David Hare has written a wonderful play to compliment Terence Rattigan’s The Browning Version, as both plays tackle the isolation of a public school education.
The fast-paced scene changes and simplistic set are a fitting contrast to Rattigan’s play, set in the Crocker-Harris’ living room one summer afternoon.
And Alex Lawther’s professional debut performance steals the show in Hare’s South Downs.
For a boy making his debut, to be able to portray the character of a lonely 1960s schoolboy in this way, is a real accomplishment.
His role as John Blakemore, a boy who ‘knows everything about what no-one wants to know, and knows nothing about what everybody knows’ is touching as he faces the difficulties of boarding school.
Not forgetting his classmates, whose gentle teasing of their masters and poking fun (‘We all have to believe in something, all because 500 years ago King Henry VIII decided he wanted a divorce’) provides some light-hearted comedy value.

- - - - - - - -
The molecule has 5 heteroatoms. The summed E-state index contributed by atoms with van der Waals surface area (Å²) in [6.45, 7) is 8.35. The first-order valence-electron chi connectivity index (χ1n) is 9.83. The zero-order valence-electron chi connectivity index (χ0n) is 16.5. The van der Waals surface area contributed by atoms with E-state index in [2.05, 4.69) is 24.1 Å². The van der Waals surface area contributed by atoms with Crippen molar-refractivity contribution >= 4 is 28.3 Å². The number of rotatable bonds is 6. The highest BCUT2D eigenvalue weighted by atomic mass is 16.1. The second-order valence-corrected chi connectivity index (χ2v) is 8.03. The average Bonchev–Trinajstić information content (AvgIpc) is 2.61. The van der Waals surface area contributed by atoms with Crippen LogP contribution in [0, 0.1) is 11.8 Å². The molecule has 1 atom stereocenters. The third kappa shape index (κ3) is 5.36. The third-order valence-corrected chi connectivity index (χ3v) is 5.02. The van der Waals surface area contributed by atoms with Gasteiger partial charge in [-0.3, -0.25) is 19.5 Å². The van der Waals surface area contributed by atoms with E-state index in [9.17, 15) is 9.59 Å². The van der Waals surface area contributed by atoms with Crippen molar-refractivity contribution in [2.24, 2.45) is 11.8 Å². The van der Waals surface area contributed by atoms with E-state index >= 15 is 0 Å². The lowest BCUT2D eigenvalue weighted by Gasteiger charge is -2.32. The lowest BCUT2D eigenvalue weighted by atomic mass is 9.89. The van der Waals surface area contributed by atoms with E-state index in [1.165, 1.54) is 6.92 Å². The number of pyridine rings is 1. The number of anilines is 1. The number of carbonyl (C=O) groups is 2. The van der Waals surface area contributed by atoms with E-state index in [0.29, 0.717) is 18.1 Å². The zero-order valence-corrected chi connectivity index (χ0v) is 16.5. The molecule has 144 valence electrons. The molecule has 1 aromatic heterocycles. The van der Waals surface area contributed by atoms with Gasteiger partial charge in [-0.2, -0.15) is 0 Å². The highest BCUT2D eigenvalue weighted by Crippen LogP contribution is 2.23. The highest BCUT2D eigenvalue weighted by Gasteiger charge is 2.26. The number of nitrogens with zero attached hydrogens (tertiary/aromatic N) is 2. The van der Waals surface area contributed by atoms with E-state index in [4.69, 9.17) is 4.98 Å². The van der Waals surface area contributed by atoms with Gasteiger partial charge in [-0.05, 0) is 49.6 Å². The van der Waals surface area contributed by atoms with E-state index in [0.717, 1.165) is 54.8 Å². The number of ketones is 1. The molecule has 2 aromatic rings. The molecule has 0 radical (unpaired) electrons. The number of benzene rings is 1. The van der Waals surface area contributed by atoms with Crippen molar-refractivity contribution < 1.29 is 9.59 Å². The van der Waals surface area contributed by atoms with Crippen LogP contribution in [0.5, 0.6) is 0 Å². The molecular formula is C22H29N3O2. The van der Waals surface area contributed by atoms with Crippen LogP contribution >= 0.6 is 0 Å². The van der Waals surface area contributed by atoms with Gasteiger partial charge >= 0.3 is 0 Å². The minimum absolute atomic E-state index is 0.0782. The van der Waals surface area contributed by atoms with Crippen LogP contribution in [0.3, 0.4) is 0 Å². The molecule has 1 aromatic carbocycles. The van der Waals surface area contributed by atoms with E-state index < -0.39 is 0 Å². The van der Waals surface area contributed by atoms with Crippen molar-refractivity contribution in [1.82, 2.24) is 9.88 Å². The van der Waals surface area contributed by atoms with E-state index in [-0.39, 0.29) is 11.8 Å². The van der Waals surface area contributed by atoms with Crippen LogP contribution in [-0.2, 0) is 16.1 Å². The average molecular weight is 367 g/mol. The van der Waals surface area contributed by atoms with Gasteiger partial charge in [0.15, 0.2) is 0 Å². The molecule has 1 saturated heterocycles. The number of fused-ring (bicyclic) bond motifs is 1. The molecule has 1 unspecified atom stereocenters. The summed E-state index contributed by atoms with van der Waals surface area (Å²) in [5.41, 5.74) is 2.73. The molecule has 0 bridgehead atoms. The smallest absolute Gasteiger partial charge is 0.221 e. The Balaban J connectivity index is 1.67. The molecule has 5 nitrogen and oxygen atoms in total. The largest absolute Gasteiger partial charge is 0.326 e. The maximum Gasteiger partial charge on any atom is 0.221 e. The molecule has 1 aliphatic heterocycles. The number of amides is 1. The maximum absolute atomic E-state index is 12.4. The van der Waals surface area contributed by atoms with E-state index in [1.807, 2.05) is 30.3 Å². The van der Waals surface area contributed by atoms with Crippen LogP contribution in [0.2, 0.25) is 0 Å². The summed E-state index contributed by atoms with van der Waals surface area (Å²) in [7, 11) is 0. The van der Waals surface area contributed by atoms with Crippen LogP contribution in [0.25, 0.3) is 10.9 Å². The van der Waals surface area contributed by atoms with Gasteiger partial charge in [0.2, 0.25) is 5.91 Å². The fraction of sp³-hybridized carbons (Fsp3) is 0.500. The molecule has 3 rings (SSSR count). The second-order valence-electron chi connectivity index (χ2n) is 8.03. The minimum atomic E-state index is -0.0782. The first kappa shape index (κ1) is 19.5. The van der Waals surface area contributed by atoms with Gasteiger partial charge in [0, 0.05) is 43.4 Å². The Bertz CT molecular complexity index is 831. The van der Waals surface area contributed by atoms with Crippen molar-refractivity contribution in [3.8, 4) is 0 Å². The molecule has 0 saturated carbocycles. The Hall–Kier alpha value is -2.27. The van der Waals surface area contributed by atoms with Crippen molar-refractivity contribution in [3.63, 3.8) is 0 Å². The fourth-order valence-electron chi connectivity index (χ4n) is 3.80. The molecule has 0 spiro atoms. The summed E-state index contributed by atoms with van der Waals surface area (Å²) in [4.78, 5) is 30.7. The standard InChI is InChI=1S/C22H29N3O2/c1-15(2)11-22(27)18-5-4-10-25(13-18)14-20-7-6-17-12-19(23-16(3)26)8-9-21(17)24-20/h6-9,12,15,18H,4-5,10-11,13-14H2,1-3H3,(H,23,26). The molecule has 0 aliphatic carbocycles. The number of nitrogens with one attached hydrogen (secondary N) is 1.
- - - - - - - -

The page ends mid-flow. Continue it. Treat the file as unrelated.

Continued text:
Rattigan’s The Browning Version is a strong revival piece.
The real star in this was Nicholas Farrell. His portrayal of aging schoolmaster Andrew Crocker-Harris is difficult to fault. His character’s involvement in South Downs is minimal, which makes it easy to watch as he fills most of the time in the second half.
Farrell’s sadness after being told by Gilbert (his successor) that the headmaster referred to him as ‘Himmler of the lower fifth’ is touching. He gradually lets his true feelings show, and it’s clear he knows more than everyone gives him credit for.
Anna Chancellor and Angus Jackson, who play Andrew’s vindictive wife and her lover, compliment Farrell’s performance. Although she has presence on the stage, your eyes are easily drawn to him.
Chichester Festival Theatre has done itself proud with this final production to celebrate the 100th year of Terence Rattigan’s birth.
Until October 8.